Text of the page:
Hundreds of pounds of seafood comes through the doors of our kitchen every week.
Rock cod, Black cod, Ling cod. Petrale sole, English sole, Sand dab. Skate, Soupfin, Thresher shark, ratfish, and dogfish.
Sheepshead, Sea bass, Barracuda. Mackerel, Anchovy, Herring. Box Crab, Dungeness Crab, Rock Crab.
Spot prawn, Spiny Lobster, Coonstripe shrimp, Grass shrimp. Mussel, Clam, Whelk, Urchin, Cucumber, Percebes.
I forgot to mention the Monkeyface Prickleback, the White Sturgeon, the King Salmon, the Mt. Lassen Trout, the Steelhead Trout, and the Chinook. Halibut, Californian and Alaskan.
Oh, and oysters - many of those.
Thorny heads. Sculpin. Bluefin Tuna. Bigeye Tuna. Yellowtail Jack - the Kingfish. Swordfish, Opah, Monchong.
Sometimes we get scallops, but not the Pacific wild rock scallops (those are protected and scarce), the farmed East Coast ones (though still live and in the shell, and wonderful). Giant Pacific Octopus, Top snails, Abalone.
There are surely others that I am momentarily forgetting, and still others that we will find in the years to come that will become part of our regular, and irregular, “run of show” in programming for the restaurant. And the “show” begins with the fish, the whole fish, which we must necessarily break down into prepared edible parts for the satisfaction of our guests in the form of delectable bites of culinary masterfulness. For most consumers, this does not include the fish offal, bones, skin, and anything else that remains after the prime pieces are extracted.
But what, if anything, is done with the waste of this process? Well, the answer in most conventional seafood restaurants is that, sadly, it goes to the garbage or green bin. I would say that this is probably the case for 99.9% of all restaurants and cut houses. Lots of fishy compost out there? Well, at least in SF, but probably not in other parts of this large, and very disjointed union we call America. Different states have different ways of taking care of waste, and most states don’t do a very good job of it.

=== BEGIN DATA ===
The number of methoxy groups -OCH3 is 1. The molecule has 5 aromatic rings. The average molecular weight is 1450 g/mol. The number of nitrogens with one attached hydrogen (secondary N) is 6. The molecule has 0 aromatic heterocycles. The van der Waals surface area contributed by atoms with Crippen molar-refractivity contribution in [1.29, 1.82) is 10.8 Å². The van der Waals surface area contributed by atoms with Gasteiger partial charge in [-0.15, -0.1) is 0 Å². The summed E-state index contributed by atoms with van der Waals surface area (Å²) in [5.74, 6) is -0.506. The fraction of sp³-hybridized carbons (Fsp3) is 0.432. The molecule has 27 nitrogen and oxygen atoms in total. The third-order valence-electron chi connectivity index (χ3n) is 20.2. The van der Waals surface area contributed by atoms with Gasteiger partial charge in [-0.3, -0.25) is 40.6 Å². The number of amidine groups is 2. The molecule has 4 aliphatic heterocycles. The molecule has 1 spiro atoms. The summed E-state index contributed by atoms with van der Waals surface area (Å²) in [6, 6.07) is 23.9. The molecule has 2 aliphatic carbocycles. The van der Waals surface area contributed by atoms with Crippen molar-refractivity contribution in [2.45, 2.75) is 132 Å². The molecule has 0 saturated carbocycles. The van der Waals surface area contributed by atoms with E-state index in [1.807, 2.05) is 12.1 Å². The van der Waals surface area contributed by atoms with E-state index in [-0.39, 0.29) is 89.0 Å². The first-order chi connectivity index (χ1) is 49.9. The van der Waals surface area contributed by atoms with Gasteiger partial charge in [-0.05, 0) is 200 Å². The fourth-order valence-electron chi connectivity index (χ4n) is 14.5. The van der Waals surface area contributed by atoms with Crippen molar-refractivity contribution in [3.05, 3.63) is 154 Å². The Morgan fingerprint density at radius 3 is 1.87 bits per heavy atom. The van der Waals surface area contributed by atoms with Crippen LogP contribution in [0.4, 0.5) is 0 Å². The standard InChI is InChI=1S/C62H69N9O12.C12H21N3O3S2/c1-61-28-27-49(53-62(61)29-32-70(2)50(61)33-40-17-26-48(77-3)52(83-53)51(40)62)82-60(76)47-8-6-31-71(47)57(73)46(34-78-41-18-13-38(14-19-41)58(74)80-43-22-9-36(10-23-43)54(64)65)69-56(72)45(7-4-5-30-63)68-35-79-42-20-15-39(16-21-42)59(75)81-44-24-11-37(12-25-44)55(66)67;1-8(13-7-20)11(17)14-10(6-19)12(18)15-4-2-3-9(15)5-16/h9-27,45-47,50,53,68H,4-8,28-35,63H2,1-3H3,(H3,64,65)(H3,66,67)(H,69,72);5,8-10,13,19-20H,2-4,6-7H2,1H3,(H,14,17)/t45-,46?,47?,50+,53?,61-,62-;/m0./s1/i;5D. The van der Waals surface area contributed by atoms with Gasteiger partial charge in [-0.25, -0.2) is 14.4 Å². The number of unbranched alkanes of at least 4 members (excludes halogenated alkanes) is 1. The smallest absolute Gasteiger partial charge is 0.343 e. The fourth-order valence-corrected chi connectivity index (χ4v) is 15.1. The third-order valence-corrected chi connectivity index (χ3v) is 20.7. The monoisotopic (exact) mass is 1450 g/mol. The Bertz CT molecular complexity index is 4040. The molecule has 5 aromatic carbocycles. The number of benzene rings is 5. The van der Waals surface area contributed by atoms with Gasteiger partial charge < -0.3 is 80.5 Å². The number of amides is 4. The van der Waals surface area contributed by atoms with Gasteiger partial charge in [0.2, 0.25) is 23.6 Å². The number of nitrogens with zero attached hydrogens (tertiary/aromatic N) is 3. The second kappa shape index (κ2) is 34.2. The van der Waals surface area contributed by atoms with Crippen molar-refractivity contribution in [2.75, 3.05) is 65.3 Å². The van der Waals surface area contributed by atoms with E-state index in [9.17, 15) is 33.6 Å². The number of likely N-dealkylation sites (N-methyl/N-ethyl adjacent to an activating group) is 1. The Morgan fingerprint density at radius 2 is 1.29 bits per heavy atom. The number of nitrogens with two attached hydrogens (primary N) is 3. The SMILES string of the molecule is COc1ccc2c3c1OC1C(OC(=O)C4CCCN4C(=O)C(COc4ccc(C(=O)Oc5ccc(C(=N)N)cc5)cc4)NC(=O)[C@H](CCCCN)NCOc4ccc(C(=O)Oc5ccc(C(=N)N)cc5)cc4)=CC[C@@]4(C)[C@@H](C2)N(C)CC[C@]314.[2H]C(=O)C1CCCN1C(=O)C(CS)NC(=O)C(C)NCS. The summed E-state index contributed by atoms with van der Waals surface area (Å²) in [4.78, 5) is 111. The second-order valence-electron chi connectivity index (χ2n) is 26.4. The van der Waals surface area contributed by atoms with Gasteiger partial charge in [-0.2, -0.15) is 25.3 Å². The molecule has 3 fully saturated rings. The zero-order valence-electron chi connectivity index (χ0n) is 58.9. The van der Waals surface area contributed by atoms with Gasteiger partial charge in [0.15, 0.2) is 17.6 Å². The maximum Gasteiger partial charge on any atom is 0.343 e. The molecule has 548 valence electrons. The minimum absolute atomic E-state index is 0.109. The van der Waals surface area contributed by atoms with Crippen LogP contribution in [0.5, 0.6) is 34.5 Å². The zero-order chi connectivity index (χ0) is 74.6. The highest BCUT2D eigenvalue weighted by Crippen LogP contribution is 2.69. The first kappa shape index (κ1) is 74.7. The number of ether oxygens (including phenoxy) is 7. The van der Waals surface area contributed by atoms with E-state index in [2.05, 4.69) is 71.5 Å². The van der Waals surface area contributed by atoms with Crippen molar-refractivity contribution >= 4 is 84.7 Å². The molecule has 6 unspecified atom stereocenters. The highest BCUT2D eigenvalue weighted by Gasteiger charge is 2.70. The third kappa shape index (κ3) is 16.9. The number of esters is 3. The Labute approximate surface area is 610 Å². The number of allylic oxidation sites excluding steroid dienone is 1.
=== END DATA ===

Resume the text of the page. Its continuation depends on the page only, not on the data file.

There is a better way to operate a fish restaurant, and a better way to handle fish waste in general.
The answer to this dilemma was solved millenia ago, out of the Mediterranean basin, out of Southeast Asia, and plausibly anywhere else in the world that had access to the ocean, a relatively warm annual climate, salt, and a demanding population of fish eaters. The most famous example is that of the Romans. Obviously. These guys excelled at almost everything. And they particularly excelled at taking vats of knife battered fish guts, mixing them with the correct dosage of salt and water, and allowing the stinking contents to ferment in giant outdoor basins made of stone under the brutal heat of the Mediterranean sun, exposed to insects, birds, airborne microbial flotsam, and the eyes of the Gods!
No, for real. This shit was brilliant, and by no means the invention of the Romans, but of the many learnings of generations of people funneled down over time, running in tandem with developed regional food traditions around the world. But in Rome, like many other aspects of this highly organized empire, we find the most standardized practice of fish sauce production due likely to the fact that salt was one of the critical ingredients in fish sauce. And salt was an expensive commodity back then. Indeed, salt’s value in Roman times was basically similar to monetary currency, and many Roman soldiers were actually compensated in salt? Hence, the word “salary”, coming from the latin root “sal”. Yah, I got some esoteric historical knowledge in me wee old noggin, but let’s get back to the fish sauce.
So, the elaborate process involved in Garum production was coordinated with the fishing industry of the times, the salt harvesters, the labor (slaves, likely), and the regional ports where much of the commerce drove activity for the Empire - a layered historical process in the region spanning back to before the written word of historical account. That’s a very long time ago. Call it the start of civilization, as far as we are concerned.
The Romans can be said as the ones responsible for perfecting the process of production (mostly because of historical written accounts and preserved remains of ancient ruins), and the drive for production was supported by the market demand for this commodity. Romans simply loved this fishy, salty, funky sauce. They put it in everything, literally substituting garum for salt in common recipes, so that everything they made, or much of it, had that umami pow! that comes from a ferment. Just think on that recipe that we all know from the 5th century AD, Apicius De re Culinaria, that describes a baked omelet sweetened liberally with honey and seasoned with garum, and we can easily see how boundaries between savory and sweet were as loosely played with then as they are now. At my own restaurant, I encourage the pastry team to get fishy with the sweets. Fish sauce caramel was a natural winner there, and an easy way to get the fishy funk into many sweet applications.